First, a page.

10-29-2013 03:51 PM
teacozy
Quote:
Originally Posted by sonjagrabel View Post
 

Regarding the original post:

 

Tetanus - the box on the left (1923) is how many people CONTRACTED Tetanus.  The one on the right (present day) is how many people DIE from Tetanus.  Can't compare apples to oranges. . .

 

Really? Because this is what the CDC says " From 1922-1926, there were an estimated 1,314 cases of tetanus per year in the U.S. In the late 1940's, the tetanus vaccine was introduced, and tetanus became a disease that was officially counted and tracked by public health officials. In 2000, only 41 cases of tetanus were reported in the U.S." 

 

This is CDC surveillance from 2001-2008 "During 2001--2008, a total of 233 cases were reported from 45 states; 26 (13.2%) of 197 cases for which outcome was reported were fatal. A total of 120 cases (51.5%) were reported from five states: California (60), Florida (25), Texas (12), New York (12), and Pennsylvania (11). An average of 29 cases was reported each year (range: 19--40). " http://www.cdc.gov/mmwr/preview/mmwrhtml/mm6012a1.htm

 

"From 2000-2007 an average of 31 cases were reported per year.  Almost all cases of tetanus are in people who have never been vaccinated, or who completed their childhood series, but did not have a booster dose in the preceding 10 years"  http://www.immunize.org/catg.d/p4220.pdf

 

So if tetanus is fatal in 20 percent of cases, that would mean that 130 people contracted tetanus in 2011 alone.  That would be an extremely high number and not the average at all.  Where is your source for this?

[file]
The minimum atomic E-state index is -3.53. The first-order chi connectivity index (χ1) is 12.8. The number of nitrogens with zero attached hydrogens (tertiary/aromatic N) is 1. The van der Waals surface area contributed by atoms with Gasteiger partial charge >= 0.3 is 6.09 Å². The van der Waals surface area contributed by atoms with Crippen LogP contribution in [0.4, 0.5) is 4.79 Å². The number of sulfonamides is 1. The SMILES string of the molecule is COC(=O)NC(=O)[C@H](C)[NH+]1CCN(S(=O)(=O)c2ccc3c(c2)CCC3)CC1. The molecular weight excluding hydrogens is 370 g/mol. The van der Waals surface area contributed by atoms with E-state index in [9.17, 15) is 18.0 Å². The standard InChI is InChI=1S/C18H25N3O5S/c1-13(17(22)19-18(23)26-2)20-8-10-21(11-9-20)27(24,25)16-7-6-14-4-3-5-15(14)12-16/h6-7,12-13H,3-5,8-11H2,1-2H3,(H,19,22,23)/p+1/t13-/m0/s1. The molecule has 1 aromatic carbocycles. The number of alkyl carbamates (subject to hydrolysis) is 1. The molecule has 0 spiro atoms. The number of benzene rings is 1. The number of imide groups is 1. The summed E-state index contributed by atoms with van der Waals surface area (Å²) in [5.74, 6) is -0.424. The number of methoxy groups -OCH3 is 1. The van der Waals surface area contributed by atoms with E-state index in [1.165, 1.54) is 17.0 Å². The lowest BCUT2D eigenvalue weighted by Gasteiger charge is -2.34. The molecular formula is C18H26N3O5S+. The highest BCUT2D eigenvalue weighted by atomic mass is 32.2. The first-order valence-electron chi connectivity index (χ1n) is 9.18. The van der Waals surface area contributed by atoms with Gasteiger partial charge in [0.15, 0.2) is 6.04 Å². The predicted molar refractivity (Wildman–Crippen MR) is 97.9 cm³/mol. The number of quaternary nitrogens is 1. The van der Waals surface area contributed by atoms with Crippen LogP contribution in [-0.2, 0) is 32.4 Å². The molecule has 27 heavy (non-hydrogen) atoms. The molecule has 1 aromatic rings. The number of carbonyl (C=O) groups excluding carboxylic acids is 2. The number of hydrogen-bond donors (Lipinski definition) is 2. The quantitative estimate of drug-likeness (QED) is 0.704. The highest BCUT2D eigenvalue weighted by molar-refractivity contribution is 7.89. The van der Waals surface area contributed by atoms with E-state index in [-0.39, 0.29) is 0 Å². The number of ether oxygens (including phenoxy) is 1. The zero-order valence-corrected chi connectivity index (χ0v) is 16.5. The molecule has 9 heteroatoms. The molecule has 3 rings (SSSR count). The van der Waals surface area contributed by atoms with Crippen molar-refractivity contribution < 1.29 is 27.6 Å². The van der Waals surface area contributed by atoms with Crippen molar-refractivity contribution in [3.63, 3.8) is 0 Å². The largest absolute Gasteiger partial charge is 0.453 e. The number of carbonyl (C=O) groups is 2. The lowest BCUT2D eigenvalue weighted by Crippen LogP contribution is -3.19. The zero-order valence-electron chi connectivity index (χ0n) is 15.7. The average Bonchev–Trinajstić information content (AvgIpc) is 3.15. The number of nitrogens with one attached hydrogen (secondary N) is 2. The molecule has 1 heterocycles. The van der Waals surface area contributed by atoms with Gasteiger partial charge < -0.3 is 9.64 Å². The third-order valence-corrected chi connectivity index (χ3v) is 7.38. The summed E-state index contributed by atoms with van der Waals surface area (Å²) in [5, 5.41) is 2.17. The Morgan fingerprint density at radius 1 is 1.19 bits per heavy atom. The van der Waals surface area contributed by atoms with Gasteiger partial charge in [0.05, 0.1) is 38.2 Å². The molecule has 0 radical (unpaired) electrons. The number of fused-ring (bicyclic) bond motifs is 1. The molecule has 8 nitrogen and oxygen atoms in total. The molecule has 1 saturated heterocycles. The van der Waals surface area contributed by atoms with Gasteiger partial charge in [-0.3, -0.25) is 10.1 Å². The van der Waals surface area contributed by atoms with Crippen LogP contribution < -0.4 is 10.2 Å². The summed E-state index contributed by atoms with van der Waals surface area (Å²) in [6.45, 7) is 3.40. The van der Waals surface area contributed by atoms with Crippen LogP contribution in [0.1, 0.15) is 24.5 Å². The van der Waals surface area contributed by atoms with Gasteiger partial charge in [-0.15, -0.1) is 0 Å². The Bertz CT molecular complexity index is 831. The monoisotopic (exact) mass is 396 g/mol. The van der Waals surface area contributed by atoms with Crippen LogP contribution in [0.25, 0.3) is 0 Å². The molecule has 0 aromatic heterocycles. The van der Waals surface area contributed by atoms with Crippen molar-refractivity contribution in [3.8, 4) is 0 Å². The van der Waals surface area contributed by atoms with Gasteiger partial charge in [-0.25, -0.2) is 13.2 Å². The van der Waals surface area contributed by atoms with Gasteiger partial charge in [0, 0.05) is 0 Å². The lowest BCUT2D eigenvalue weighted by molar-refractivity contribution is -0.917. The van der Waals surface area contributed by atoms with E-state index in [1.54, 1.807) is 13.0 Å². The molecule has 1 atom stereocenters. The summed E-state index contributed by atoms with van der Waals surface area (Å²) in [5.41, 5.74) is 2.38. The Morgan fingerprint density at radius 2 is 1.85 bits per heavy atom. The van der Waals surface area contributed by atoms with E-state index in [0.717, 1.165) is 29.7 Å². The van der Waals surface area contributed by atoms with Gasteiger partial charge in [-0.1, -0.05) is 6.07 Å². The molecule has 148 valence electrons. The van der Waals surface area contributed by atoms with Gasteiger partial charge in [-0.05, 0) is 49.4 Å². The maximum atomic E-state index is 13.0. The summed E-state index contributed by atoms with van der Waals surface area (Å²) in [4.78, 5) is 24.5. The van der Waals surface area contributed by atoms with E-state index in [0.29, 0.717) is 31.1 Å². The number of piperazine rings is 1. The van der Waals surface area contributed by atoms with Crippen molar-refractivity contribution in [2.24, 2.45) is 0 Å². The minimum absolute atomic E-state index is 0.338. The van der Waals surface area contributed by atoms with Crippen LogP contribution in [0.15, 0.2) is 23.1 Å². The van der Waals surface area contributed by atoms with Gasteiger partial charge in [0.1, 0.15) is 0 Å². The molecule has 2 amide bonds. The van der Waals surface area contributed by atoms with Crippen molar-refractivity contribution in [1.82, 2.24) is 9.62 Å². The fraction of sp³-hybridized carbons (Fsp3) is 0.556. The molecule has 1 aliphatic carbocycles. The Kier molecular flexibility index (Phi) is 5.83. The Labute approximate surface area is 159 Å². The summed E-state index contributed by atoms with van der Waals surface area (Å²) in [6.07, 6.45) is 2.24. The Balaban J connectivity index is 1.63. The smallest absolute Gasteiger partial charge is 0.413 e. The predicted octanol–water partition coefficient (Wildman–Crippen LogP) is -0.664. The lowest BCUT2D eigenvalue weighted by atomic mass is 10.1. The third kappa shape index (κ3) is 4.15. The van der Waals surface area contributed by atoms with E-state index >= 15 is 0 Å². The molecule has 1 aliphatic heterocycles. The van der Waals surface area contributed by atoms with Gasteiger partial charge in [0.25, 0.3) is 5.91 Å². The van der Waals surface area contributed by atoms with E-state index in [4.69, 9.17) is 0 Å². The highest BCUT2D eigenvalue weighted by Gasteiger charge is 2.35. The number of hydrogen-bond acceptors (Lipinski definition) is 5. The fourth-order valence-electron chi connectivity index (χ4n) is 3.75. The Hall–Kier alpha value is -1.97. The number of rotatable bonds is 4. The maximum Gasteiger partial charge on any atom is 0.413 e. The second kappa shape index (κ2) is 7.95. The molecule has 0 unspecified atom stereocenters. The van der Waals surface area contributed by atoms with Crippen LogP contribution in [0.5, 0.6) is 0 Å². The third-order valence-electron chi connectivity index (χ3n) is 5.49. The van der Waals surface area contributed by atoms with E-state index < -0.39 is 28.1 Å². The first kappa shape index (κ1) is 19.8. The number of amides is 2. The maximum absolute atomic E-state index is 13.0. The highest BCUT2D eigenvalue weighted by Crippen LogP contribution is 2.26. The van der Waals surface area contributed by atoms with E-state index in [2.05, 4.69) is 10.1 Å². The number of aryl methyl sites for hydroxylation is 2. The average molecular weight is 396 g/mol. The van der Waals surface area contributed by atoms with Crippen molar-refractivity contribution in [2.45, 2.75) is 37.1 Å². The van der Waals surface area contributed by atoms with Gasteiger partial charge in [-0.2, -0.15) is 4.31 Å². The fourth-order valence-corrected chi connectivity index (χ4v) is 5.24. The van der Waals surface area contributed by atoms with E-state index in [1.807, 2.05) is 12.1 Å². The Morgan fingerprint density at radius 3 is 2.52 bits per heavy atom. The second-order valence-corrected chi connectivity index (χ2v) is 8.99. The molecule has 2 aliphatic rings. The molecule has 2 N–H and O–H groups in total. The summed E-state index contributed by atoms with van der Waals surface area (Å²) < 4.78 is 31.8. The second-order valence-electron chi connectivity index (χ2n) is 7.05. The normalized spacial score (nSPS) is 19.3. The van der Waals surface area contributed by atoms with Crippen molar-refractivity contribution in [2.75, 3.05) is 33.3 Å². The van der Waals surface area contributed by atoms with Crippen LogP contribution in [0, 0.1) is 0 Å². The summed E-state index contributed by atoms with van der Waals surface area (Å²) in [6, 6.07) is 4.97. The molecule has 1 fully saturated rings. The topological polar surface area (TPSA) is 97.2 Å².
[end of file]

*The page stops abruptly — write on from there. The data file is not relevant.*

10-29-2013 03:25 PM
Songy

Regarding the original post:

 

Tetanus - the box on the left (1923) is how many people CONTRACTED Tetanus.  The one on the right (present day) is how many people DIE from Tetanus.  Can't compare apples to oranges. . .

10-29-2013 01:35 PM
teacozy
Quote:
Originally Posted by dinahx View Post

I just heard Paul Offit say that he had Measles, Mumps, Varicella & Rubella, so he rivals Dr. Tenpenny stats in the Meme above.

And yeah, this thread bites because I just feel it became unbalanced too early & now it just feels mean spirited & unfun. Yawn, can't be bothered really.

 

Of course he did. He was born in 1951. There was no vaccine against measles or chickenpox etc.  Virtually every kid got them. The difference is that he actually wants to prevent other kids from having to go through them.  He also spent weeks in the Polio ward of a hospital when he was a child because of surgery he had for a club foot. How many kids in polio wards have you seen lately? He knows what these diseases can do.

 

Almost missing the entire third grade due to illness is hardly a good thing. And it certainly doesn't make a case for her unvaccinated superior health...